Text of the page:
Dental Public Health Activities: Descriptive Summaries
The Nisonger Center Dental Program - Training of Dental Professional Students to Serve Persons with Disabilities- Archived Summary
The Nisonger Center Dental Program, located on the health sciences campus of the Ohio State University (OSU) but separate from the College of Dentistry, has been in existence since 1972. The Nisonger Center is a University Center of Excellence on Developmental Disabilities (UCEDD), part of a network of programs linked through the Association of University Centers on Disabilities (www.AUCD.org). The Center utilizes an interdisciplinary approach to training and providing services to children and adults with disabilities and their families.
The annual budget is approximately $460,000 (the majority is used for staff salaries). The support of the OSU College of Dentistry and Nationwide Children’s Hospital Dental Clinic makes it possible for the students/residents to receive training at the Nisonger Center in an interdisciplinary service delivery setting. The focus of the Program is training through service.
Each year approximately 100 fourth year dental students, 35 dental hygiene students, 7 second year pediatric dental residents, and 9 General Practice Residency/Advanced Education in General Dentistry (GPR/AEGD) residents rotate through the program. During their rotations, the students/residents receive clinical experience/training and didactic education regarding various aspects of developmental disabilities related to children and adults. Most patients treated at the Nisonger Center Dental Program are healthy medically and are at the moderate level of mental retardation. Students provide dental care in a dental office like setting with a focus on behavioral management techniques. No general anesthesia is given and minimal sedation experience is provided through the rotations. The training is intended to demonstrate that the vast majority of patients with developmental disabilities can be treated in a routine manner and require no special equipment or techniques. This training experience provides future dental health practitioners with first-hand exposure to a special segment of the population, helps to form their perceptions regarding their capability to provide dental health care for people with disabilities, and shape their future clinical practices.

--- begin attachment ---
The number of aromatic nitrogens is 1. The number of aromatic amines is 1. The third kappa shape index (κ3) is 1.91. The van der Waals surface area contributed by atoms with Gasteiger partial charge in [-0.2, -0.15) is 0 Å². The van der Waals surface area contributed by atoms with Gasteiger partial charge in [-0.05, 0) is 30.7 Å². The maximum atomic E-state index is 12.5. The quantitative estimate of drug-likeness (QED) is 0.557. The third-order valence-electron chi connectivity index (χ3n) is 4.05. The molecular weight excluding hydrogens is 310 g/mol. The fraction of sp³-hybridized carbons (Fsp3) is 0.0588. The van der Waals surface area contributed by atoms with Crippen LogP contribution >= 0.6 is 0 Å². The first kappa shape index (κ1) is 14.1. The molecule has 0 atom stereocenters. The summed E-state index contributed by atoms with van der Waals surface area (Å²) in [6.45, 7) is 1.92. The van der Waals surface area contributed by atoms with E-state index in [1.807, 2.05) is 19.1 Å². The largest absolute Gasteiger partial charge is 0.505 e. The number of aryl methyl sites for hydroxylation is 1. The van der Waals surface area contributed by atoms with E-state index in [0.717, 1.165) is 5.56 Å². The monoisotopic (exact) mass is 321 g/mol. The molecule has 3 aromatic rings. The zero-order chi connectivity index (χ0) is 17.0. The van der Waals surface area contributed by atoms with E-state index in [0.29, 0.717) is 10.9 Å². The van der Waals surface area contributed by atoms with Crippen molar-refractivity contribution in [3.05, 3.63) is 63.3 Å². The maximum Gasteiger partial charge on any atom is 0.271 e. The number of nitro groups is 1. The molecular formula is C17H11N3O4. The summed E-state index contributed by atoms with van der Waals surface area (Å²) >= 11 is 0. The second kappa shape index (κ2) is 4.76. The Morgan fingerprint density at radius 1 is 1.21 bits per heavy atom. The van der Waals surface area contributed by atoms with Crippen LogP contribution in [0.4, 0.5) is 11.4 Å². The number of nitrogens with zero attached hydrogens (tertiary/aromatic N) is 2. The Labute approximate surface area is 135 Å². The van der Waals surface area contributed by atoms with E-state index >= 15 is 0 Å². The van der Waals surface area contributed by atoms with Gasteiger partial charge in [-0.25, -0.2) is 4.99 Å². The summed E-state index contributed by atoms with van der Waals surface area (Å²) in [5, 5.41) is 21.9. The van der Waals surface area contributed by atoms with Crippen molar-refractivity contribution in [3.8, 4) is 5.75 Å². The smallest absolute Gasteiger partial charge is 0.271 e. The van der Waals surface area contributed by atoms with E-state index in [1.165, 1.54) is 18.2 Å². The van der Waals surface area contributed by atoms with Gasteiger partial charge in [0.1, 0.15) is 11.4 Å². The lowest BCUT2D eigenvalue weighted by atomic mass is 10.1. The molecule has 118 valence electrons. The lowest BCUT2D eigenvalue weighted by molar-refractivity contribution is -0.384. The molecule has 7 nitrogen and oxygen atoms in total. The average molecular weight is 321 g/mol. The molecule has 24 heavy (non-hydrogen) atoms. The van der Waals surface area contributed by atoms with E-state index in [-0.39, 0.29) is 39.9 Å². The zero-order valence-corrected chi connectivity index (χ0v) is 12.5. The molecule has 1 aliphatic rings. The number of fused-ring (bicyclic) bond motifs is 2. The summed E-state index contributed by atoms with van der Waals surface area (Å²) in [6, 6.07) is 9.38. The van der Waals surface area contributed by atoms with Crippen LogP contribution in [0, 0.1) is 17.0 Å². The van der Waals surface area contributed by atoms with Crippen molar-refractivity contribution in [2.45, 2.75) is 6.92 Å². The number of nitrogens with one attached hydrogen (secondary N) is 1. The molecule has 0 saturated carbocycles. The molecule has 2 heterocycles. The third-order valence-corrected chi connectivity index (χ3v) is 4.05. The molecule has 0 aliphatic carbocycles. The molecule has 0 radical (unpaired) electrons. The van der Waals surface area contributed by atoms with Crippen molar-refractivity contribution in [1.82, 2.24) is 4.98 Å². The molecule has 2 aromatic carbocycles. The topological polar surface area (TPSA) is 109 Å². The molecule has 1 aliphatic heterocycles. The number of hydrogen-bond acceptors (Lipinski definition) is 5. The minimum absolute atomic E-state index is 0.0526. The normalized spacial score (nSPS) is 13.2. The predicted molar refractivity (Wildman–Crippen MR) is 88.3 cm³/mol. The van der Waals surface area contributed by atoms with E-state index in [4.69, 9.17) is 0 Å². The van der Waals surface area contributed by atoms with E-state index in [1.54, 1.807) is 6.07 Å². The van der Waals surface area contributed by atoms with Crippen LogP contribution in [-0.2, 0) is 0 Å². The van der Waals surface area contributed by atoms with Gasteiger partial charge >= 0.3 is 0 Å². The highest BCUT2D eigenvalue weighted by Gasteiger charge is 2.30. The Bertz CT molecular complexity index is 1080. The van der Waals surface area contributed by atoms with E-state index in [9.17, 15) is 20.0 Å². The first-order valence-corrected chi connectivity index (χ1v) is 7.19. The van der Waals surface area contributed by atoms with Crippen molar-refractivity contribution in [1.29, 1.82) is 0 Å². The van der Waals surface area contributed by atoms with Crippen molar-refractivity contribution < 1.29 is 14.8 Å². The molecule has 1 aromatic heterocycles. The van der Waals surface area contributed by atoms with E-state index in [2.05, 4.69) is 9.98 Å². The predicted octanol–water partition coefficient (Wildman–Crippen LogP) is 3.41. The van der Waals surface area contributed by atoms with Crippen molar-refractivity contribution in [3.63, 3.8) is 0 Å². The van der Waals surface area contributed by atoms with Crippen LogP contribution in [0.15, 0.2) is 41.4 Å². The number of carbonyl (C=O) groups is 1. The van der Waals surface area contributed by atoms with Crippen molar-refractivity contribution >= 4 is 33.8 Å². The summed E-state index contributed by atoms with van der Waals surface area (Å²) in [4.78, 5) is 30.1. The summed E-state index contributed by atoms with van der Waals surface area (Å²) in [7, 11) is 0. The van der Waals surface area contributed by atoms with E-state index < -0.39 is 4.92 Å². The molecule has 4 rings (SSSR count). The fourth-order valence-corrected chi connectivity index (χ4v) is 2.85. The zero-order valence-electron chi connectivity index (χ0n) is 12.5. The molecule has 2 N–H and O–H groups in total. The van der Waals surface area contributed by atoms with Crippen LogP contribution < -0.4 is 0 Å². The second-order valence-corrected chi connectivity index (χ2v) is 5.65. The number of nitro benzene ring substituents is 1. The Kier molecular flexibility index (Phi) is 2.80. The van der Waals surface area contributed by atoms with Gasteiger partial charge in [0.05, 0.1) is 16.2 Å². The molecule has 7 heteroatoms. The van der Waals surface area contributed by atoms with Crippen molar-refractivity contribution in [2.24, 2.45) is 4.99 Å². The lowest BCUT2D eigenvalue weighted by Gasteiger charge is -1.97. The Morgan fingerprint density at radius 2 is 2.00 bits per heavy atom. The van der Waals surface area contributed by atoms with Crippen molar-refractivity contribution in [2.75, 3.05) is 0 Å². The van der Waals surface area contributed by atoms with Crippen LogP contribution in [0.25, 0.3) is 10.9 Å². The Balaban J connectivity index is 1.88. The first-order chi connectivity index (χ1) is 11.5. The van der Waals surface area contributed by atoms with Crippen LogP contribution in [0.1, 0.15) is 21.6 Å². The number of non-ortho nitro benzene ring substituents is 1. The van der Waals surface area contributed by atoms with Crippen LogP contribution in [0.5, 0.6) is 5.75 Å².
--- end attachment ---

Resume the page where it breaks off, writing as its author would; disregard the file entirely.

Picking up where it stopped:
1. Students at all levels must be taught to understand the mitigating factors associated with disabilities that affect oral health.
2. Conversely, students must also be taught the case management and care coordination techniques, community resources, and complementary home health services that persons with special needs enjoy.
3. Students need to learn and utilize the wealth of community-based care management resources that are available to persons with disabilities and which can improve access and compliance.
Contact Person(s) for Inquiries:
Diego Solis, DDS, Interim Director